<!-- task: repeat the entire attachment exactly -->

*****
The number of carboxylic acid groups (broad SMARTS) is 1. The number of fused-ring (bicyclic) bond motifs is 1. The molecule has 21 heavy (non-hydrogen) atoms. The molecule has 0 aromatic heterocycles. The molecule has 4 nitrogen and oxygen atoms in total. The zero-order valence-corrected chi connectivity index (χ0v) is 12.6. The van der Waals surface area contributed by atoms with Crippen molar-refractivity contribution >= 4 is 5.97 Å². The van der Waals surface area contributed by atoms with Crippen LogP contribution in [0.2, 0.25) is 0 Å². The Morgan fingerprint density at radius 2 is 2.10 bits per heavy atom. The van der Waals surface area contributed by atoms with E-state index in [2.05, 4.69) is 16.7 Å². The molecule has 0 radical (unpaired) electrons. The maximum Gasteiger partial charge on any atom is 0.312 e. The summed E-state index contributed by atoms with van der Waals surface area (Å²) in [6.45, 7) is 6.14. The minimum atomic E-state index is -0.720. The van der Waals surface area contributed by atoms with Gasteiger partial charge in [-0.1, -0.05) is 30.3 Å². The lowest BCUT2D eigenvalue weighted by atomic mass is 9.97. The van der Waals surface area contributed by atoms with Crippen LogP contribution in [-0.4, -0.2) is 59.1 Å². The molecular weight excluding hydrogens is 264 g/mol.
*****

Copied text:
The number of carboxylic acid groups (broad SMARTS) is 1. The number of fused-ring (bicyclic) bond motifs is 1. The molecule has 21 heavy (non-hydrogen) atoms. The molecule has 0 aromatic heterocycles. The molecule has 4 nitrogen and oxygen atoms in total. The zero-order valence-corrected chi connectivity index (χ0v) is 12.6. The van der Waals surface area contributed by atoms with Crippen molar-refractivity contribution >= 4 is 5.97 Å². The van der Waals surface area contributed by atoms with Crippen LogP contribution in [0.2, 0.25) is 0 Å². The Morgan fingerprint density at radius 2 is 2.10 bits per heavy atom. The van der Waals surface area contributed by atoms with E-state index in [2.05, 4.69) is 16.7 Å². The molecule has 0 radical (unpaired) electrons. The maximum Gasteiger partial charge on any atom is 0.312 e. The summed E-state index contributed by atoms with van der Waals surface area (Å²) in [6.45, 7) is 6.14. The minimum atomic E-state index is -0.720. The van der Waals surface area contributed by atoms with Gasteiger partial charge in [-0.1, -0.05) is 30.3 Å². The lowest BCUT2D eigenvalue weighted by atomic mass is 9.97. The van der Waals surface area contributed by atoms with Crippen LogP contribution in [-0.4, -0.2) is 59.1 Å². The molecular weight excluding hydrogens is 264 g/mol.